Eurasian Developments, June 10th
June 10, 2014 • 12:11PM

Russia Will Trade with Asia in China's Renminbi

London's Financial Times reported June 8 that Russia will be conducting trade with Asian nations in China's renminbi (or yuan) currency. "This is not a blip; it's a trend," the FT cites one European banker in Moscow.

"Andrei Kostin, chief executive of state bank VTB, said that 'Given the extent of our bilateral trade with China, developing the use of settlements in rubles and yuan [renminbi] is a priority on the agenda, and so we are working on it now. Since May, we have been carrying out this work.'"

The paper continues, "The move to open accounts to trade in renminbi, Hong Kong dollars or Singapore dollars highlights Russia's attempt to pivot towards Asia as its relations with Europe become strained. Sanctions are pushing Russian companies to reduce their dependence on western financial markets while U.S. and European banks have dramatically slowed their lending activity in Russia since the annexation of Crimea in March."

Brzezinski and Rudd Hope Sino-Russian Cooperation will Go Away

The Center for Strategic and International Studies, Washington, D.C. think-tank invited four Western "China experts" to give their analysis of the late May bilateral energy agreements between Russia and China where Russia agreed to sell China 38 billion cubic meters of natural gas over the next 30 years. The speakers included Zbigniew Brzezinski, Kevin Rudd, former Australian Prime Minister, Ambassador Stapleton Roy and CSIS's Christopher Johnson.

As can be imagined, the speakers discussed the developing relationship between the two emerging superpowers as if they were on an exotic hunting safari, commenting on the wild animals' migration patters. However, while much was done to try to diminish the significance of this historic, long-term economic commitment between the two powers, and nothing was said of the sad state of affairs of the West's economic situation, there was an air of gravity about these developments and their implications.

China Plans Intensive Diplomacy at BRICS Summit in Brazil

In the context of the July 15 summit of the five BRICS nations (Brazil, Russia, India, China, and South Africa) in Fortaleza, Brazil, Chinese President Xi Jinping will be carrying out intensive diplomatic activity to consolidate China's economic, trade, political and scientific relations with Ibero-America.

Aside from the BRICS summit itself, Xi Jinping will make a state visit to Brazil itself, welcomed by President Dilma Rousseff, followed by state visits to Argentina, Venezuela and Nicaragua.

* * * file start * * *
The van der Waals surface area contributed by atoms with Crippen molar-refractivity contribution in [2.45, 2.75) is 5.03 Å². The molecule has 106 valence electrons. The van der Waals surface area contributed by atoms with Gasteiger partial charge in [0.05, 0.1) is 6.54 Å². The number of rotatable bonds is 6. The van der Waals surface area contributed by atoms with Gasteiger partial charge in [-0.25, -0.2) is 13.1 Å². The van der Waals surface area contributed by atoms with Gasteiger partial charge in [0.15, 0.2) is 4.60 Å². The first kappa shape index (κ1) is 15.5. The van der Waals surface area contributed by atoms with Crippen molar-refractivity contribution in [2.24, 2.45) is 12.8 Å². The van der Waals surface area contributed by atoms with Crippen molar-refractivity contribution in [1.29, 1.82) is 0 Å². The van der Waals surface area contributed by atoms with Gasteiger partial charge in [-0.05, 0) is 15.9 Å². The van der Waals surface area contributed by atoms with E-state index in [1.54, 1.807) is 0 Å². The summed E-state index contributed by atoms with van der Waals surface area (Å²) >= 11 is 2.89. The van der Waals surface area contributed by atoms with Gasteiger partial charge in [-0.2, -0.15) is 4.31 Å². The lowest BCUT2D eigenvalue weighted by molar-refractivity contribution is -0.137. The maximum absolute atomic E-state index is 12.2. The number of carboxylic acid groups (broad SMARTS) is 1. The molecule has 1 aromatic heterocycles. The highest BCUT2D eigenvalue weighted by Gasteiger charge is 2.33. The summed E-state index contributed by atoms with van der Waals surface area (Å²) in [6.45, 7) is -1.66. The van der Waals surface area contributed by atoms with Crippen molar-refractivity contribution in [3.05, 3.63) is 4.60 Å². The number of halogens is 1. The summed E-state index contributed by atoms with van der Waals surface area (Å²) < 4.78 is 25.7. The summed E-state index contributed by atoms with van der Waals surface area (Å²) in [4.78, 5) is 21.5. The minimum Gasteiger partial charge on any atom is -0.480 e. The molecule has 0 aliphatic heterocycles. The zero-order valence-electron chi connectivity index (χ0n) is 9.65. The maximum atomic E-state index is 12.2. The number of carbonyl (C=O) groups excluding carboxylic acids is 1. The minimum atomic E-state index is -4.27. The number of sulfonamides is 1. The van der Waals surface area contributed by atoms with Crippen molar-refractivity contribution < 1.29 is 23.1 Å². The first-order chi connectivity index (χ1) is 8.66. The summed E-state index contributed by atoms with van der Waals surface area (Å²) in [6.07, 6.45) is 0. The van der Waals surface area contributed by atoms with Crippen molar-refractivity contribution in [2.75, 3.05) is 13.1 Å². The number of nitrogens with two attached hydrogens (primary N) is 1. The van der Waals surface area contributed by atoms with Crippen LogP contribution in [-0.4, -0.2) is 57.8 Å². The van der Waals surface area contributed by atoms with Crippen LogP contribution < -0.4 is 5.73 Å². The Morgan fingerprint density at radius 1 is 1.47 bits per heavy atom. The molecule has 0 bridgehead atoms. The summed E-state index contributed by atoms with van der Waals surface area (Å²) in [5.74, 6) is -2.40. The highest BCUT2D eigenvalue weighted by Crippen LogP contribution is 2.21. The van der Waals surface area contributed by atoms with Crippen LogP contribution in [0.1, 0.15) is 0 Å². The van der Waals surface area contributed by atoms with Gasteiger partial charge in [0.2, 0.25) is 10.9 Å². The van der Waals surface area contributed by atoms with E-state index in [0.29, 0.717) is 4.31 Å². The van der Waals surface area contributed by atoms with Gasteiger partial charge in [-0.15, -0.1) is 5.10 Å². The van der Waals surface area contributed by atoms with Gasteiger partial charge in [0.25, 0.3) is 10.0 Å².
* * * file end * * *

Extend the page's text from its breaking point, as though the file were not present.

In addition, Prensa Latina reported May 26, the Chinese President and Rousseff will host a mini-summit in Brasilia on July 15 with the "quartet" of the heads of state who make up the leadership of the Community of Latin American and Caribbean States (CELAC)—Ecuador, Costa Rica, Cuba and a representative from the Caribbean Community (Caricom)—to discuss strengthening ties between that entity and China. Heads of state of other CELAC members may also be invited to attend.

China's ambassador to Brazil, Li Jinzhang, reported to foreign media in a May 25 press conference that the CELAC mini-summit in Brasilia "will be of historic importance, symbolizing that China-Latin American cooperation is entering a new phase." At the end of this year, foreign ministers of CELAC will be meeting in Beijing, with China's foreign minister and other officials to officially launch the CELAC-China Forum, whose purpose will be to advance cooperation in areas, such as trade, investment in science and technology, financing of agriculture, transfer of advanced technology. Costa Rica's Deputy Foreign Minister Gioconda Ubeda told Prensa Latina that the CELAC-China relationship is one of a "win-win collaboration," based on mutual respect, that will greatly aid the development of Caribbean and Latin American nations.

Cooperation Between Eurasian Economic Union and South America's Mercosur on the Agenda

A topic being discussed increasingly among Russian and Ibero-American officials is the desirability of establishing cooperative ties between the newly-created Eurasian Economic Union (EEU) and South America's Common Market of the South (Mercosur). This will unnerve European Union leaders who've been trying for over twelve years, unsuccessfully, to cement a free-trade agreement with Mercosur.

In a May 29 speech in Moscow, summarizing his talks with Venezuelan Foreign Minister Elias Jaua, Russian Foreign Minister Sergei Lavrov reported that "we are interested in the development of contacts with the Common Market of the South (Mercosur), both within the ambit of the Russian Federation, and between Mercosur and integration associations in the Eurasian sphere—I mean the Customs Union and the Eurasian Economic Union..."

A day before meeting with Jaua, on May 27, Lavrov had met with Argentina's Foreign Minister Hector Timerman, and told him that "we are interested in establishing formal relations between Mercosur and the Eurasian Economic Union," which was about to be formally established on May 29 in Kazakhstan. Prensa Latina news service reported May 30 that during Timerman's subsequent meeting with Kazakhstan's foreign minister, on a visit to that country, "both foreign ministers agreed that the Eurasian Union ... anticipates broad cooperation with Mercosur." Kazakhstan is also aggressively pursuing trade, nuclear energy and economic cooperation agreements with several Ibero-American nations.

Further reflecting the ferment around this issue, the deputy director of Russian State TV, Sergey Brilev, will inaugurate in mid-July the Bering-Bellinghausen Institute for the Americas (IBBA), with offices in Montevideo (Uruguay), Buenos Aires and Moscow, for the purpose of exploring "the advantages offered by the various integration processes opened up in Russia with the recent [Eurasian] Customs Union and in Latin America with the veteran Mercosur."